The Dead recorded this song on their Blues for Allah album which came out in 1975. Bob Weir and John Perry Barlow wrote ‘The Music Never Stopped’ over the telephone. Bob played his guitar part of the song over the phone to John, and John just started spitting lyrics out for the song. He was living in Wyoming at the time on a ranch, and he started by describing the weather situation that he was dealing with, where it was late summer in a dry year and things were hot and kind of dull and dead. Barlow then paints a self-portrait for the Grateful Dead to play and sing, one which encompassed the entire experience of being on the road, playing in town after town like a traveling circus, along with the experience of the Deadheads, who would gather and party at the concerts.
Barlow described why people go to Grateful Dead concerts in this song. He starts out with a rural American setting, one with corn in the field and fish in the river, where people are in tune with nature. There are mosquitoes and birds and it is really hot out there, so hot that it is hard to speak. This guy thinks that he hears a fiddle, but it could have been the wind. Now it is clear that the sound is coming from a band that is out on the highway, as he hears a rainbow full of sound. He sees fireworks and hears calliopes (a musical instrument that produces sound by sending a gas, originally steam or more recently compressed air, through large whistles that were commonly used in circuses) and there are clowns. The party is on and people are dancing and clapping their hands. Barlow gives a poetic description of the evening saying, “Sun went down in honey. Moon came up in wine. Stars were spinnin’ dizzy”.
People are so happy to hear the band, no one seems to care about the time and they are all joining hands. It seems impossible, unless you have ever gone to a Dead concert, but Barlow says, “While the music plays the band.” They get so involved playing their music, that they become dissolved into the songs. This next line always makes me smile when this guy cries out, “Lord, they’re setting us on fire.” This makes me think that the Grateful Dead are really cooking now. He hears a rooster, sees lightning, old men are singing, women laugh and children scream, while the band keeps playing and everyone is dancing through to daylight. It is now morning and he notices that the band has packed up and they are gone and this makes him wonder, were they ever here at all? People are still dancing, clapping their hands and all of a sudden it is Tuesday and he feels a cool breeze. He is satisfied as this year the corn is going to be a bumper crop. “The fields are full of dancing, Full of singing and romancing, ‘Cause the music never stopped.”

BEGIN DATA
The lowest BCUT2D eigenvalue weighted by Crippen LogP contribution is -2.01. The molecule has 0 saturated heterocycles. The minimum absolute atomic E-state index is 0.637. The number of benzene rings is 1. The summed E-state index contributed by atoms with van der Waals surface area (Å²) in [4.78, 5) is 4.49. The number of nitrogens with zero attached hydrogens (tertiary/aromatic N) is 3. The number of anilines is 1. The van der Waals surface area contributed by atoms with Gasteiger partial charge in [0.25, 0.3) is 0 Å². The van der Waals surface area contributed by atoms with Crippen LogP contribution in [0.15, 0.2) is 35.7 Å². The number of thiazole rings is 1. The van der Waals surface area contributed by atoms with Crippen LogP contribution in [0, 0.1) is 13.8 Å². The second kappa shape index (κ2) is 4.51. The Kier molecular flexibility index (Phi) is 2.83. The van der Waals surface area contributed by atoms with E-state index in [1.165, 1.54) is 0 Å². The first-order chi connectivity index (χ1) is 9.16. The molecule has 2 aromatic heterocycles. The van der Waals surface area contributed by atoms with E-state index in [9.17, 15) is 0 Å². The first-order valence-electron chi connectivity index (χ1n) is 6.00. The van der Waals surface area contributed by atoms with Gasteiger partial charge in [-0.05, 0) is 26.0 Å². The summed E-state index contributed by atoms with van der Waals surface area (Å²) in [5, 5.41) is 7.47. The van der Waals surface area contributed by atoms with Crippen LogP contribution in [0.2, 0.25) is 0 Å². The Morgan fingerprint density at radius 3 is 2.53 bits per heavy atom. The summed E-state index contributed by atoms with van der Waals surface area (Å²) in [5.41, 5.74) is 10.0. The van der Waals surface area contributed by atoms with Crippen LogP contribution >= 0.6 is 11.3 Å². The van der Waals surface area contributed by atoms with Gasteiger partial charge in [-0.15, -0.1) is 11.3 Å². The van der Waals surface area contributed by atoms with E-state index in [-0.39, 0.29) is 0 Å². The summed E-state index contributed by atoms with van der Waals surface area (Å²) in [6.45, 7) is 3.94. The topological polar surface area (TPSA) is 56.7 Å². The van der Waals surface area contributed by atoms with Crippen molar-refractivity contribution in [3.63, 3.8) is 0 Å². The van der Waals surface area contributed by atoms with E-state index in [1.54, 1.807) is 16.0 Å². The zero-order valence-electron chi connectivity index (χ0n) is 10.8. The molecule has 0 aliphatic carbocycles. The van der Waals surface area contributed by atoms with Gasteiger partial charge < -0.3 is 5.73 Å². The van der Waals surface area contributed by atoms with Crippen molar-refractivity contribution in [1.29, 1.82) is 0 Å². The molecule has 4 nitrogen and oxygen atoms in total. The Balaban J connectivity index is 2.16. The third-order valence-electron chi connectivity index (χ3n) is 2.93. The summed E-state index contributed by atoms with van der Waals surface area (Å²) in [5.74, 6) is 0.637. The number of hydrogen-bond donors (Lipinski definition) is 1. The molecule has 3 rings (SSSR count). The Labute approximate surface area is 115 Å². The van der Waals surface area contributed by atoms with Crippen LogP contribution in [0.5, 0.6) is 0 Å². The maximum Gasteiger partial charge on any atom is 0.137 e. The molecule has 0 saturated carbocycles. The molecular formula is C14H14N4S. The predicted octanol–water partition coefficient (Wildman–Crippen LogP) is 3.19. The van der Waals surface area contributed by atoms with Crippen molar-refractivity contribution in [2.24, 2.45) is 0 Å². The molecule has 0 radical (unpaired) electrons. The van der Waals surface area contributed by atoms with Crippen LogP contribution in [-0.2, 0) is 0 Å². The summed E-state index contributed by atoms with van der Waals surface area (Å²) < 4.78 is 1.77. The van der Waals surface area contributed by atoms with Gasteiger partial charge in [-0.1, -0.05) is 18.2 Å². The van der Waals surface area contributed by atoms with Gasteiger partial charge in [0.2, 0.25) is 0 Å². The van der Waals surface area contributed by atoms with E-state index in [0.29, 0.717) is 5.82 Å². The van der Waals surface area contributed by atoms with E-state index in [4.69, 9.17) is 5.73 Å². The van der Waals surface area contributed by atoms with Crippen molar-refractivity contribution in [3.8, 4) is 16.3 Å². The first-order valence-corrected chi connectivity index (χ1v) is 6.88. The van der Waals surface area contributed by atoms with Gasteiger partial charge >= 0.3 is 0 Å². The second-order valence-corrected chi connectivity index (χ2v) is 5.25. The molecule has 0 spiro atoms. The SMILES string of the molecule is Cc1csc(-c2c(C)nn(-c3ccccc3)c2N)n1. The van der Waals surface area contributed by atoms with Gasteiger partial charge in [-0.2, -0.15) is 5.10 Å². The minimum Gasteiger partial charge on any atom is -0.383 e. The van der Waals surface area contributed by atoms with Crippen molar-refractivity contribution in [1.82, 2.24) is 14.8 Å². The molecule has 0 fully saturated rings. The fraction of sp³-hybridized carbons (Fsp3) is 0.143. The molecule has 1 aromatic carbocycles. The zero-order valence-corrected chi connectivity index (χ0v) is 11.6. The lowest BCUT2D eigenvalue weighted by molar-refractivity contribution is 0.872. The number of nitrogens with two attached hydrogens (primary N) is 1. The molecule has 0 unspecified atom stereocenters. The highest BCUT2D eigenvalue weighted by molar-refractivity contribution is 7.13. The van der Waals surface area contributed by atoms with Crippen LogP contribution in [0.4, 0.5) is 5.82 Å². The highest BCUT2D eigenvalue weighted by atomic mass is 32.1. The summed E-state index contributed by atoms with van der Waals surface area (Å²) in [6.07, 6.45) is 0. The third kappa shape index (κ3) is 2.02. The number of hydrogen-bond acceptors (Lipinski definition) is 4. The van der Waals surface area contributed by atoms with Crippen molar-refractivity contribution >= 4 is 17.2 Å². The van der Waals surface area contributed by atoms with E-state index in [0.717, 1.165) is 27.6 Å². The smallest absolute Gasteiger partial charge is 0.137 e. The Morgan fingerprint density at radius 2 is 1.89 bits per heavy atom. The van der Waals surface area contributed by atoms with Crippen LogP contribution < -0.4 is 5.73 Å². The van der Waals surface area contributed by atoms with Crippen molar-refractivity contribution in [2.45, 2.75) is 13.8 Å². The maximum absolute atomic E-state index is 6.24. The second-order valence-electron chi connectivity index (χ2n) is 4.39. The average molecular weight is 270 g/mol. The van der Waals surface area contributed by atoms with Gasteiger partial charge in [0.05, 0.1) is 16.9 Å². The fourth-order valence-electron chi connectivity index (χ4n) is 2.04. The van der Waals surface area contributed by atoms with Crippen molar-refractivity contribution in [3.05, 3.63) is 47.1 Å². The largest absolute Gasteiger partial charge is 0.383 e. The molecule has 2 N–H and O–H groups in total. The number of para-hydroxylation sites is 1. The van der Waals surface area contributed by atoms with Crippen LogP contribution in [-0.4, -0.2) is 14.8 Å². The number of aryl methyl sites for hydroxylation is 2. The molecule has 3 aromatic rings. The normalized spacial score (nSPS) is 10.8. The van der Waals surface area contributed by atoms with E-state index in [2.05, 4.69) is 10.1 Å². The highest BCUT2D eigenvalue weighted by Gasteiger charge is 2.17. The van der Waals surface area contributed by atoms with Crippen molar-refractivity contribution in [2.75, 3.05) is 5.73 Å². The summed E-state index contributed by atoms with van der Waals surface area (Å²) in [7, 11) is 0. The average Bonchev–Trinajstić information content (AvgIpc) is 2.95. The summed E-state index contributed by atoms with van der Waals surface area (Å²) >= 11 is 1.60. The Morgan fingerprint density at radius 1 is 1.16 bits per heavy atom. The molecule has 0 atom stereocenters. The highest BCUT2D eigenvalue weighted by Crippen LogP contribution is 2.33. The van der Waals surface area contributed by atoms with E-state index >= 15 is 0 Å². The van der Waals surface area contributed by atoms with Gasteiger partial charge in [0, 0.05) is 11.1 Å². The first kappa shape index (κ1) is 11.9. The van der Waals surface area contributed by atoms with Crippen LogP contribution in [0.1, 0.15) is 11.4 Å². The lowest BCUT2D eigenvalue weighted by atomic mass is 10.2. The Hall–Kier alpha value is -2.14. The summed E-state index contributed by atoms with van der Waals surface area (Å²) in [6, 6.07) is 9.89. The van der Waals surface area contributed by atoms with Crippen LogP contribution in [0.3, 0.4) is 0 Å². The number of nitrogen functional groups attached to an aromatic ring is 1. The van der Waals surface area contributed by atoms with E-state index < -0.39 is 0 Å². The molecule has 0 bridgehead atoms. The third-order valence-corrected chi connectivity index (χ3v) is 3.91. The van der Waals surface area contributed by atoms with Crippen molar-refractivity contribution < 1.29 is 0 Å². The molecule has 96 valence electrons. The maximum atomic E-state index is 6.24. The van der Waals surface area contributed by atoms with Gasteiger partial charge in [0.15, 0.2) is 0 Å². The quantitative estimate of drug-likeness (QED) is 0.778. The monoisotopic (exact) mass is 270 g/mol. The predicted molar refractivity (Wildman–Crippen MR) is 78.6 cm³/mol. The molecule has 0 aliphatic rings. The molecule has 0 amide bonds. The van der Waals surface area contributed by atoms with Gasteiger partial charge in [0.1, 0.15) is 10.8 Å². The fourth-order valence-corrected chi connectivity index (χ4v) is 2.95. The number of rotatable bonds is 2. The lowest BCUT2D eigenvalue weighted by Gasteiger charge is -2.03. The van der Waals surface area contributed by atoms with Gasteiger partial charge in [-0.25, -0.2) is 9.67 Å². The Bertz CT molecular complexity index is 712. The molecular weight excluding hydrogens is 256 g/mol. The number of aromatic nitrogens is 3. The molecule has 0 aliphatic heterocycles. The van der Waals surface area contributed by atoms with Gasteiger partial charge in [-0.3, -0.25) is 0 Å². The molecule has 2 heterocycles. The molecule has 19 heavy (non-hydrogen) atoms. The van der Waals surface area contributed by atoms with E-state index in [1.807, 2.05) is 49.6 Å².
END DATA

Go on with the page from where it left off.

There’s mosquitoes on the river.
Fish are rising up like birds.
It’s been hot for seven weeks now,
Too hot to even speak now.
Did you hear what I just heard?
Say, it might have been a fiddle,
Or it could have been the wind.
But there seems to be a beat, now.
I can feel it in my feet, now.
Listen, here it comes again!
There’s a band out on the highway.
They’re high-steppin’ into town.
They’re a rainbow full of sound.
It’s fireworks, calliopes and clowns —
Come on, children. Come on, children,
Come on clap your hands.
Sun went down in honey.
Moon came up in wine.
Stars were spinnin’ dizzy,
Lord, the band kept us so busy
We forgot about the time.
They’re a band beyond description
Like Jehovah’s favorite choir.
People joinin’ hand in hand
While the music plays the band.
Lord, they’re setting us on fire.
Crazy rooster crowin’ midnight.
Balls of lightning roll along.
Old men sing about their dreams.
Women laugh and children scream,
And the band keeps playin’ on.
Keep on dancin’ through to daylight.
Greet the morning air with song.
No one’s noticed, but the band’s all packed and gone.
Was it ever here at all?
But they keep on dancing.
C’mon, children. C’mon, children,
Come on clap your hands.
Well, the cool breeze came on Tuesday,
And the corn’s a bumper crop.
The fields are full of dancing,
Full of singing and romancing,
‘Cause the music never stopped.
Written for 11/18/18 Helen Vahdati’s This Thing Called Life One Word at a Time Song Lyric Sunday Theme where the prompt is “listen”.